How Do You Pick A Home Inspector?


6 minute read

December 14, 2015

This should make for a very interesting conversation!

A blog reader sent me an article from the, which talked about the “lack of regulations” on the home inspection industry, and asked if I thought it was better or worse than the lack of regulations I complain about in real estate on a regular basis.

Better or worse?  I can’t really say.  But I do agree that the parallels in the industry are striking, and that it’s ultimately up to the customer to satisfy him or herself of the inspector (or Realtor…), as there are always going to be a few bad apples in the bunch.


A Realtor from another brokerage told me last week that I “hammer on real estate agents,” and asked why I did so.  She said it “makes us all look bad,” and she can’t see any benefit.


Doesn’t it make the bad agents look bad?

Maybe giving my opinion on industry practices – in the industry in which I work, helps me rationalize all the crap that goes on.  Maybe I feel it’s helpful to the consumers.  And maybe I just take pride in my work, and my business, and I wish others would follow suit.  So yes, I look to expose poor practices where I can.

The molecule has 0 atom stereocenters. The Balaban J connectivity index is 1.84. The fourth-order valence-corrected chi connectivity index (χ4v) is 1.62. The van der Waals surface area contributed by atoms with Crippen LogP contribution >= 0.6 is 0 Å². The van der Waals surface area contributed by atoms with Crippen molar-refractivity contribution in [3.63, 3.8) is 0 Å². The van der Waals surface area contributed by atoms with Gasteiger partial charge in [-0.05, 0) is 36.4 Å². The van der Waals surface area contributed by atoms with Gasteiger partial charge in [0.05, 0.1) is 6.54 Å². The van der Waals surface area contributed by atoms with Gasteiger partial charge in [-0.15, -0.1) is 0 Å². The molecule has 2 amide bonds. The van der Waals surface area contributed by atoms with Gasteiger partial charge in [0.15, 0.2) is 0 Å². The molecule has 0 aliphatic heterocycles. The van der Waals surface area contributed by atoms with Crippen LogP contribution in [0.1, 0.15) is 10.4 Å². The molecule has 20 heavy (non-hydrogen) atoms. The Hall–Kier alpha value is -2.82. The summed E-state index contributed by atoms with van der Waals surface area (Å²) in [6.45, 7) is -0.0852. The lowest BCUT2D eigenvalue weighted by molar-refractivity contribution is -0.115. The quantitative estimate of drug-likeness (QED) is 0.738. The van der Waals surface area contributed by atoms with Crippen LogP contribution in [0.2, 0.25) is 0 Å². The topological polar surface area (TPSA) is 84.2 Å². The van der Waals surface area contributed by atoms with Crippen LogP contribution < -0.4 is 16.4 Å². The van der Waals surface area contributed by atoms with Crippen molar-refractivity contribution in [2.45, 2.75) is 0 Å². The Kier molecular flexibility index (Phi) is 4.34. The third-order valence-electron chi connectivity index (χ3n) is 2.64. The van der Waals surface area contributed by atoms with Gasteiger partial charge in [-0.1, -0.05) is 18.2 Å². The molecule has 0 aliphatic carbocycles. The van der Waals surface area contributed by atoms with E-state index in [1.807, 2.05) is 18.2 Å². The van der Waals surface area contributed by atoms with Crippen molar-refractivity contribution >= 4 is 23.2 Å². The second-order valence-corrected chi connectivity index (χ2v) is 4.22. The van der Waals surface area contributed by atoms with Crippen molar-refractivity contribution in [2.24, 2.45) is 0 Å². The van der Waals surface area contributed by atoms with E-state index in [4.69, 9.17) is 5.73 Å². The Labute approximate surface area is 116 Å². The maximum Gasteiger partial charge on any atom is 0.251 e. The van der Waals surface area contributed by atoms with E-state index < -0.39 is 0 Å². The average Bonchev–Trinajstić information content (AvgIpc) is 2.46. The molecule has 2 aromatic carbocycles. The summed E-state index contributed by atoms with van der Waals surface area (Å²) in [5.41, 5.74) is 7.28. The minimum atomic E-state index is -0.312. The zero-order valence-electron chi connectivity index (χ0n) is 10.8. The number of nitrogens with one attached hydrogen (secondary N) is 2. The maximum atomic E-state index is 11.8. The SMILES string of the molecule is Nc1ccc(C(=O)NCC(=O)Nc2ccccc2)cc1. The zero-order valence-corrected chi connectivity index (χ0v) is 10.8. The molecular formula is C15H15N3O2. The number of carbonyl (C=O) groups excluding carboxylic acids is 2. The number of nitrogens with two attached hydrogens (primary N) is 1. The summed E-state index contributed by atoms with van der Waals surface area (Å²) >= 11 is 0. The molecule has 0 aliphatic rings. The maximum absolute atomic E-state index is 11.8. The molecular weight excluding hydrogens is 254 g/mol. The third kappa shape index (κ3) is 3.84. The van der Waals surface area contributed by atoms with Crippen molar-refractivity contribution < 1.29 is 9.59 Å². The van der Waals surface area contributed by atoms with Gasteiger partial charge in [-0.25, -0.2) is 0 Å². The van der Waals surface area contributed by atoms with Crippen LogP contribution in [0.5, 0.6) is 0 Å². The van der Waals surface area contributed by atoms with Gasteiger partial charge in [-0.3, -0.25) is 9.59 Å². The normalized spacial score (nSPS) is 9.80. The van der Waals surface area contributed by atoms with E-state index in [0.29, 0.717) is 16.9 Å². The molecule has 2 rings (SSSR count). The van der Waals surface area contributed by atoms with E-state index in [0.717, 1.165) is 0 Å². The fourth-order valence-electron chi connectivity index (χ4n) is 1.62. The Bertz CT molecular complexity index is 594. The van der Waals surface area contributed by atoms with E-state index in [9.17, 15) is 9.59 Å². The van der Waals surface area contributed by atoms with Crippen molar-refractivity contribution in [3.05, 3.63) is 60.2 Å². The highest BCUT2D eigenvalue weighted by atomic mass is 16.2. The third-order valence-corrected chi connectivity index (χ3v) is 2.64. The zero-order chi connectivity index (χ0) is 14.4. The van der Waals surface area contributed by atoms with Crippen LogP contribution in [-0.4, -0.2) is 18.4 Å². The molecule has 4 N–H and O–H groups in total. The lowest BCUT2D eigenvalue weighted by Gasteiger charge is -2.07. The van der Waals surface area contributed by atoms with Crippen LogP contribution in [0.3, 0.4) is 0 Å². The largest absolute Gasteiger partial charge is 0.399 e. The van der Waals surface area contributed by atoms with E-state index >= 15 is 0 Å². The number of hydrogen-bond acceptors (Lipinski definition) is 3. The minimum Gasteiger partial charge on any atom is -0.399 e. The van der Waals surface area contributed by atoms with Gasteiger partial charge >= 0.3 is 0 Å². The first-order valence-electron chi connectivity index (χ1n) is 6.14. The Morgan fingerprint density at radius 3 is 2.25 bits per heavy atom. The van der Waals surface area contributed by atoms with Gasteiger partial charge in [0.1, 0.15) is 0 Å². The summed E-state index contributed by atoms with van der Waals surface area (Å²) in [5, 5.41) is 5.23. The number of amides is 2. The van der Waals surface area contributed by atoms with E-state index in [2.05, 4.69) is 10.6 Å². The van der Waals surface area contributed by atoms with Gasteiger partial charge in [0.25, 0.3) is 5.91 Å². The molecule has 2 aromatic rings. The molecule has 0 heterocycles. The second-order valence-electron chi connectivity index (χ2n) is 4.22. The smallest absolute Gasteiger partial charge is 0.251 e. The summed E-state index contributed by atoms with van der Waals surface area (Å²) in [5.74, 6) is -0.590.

But real estate isn’t unique.

Real estate isn’t the only industry that has bad apples.  EVERY industry on the planet has bad apples.  I just happen to write for a real estate blog…

Trust me, if I were an auto mechanic, I’d have a blog on shady auto mechanic practices, and resources for drivers.  It’s the same thing in my mind.

But one of the fundamental problems in my industry, which I write about on a regular basis, is lack of barriers to entry to the business, that results in anybody who is interested becoming a Realtor.

The same, it would seem, is true for our neighbouring industry: home inspectors.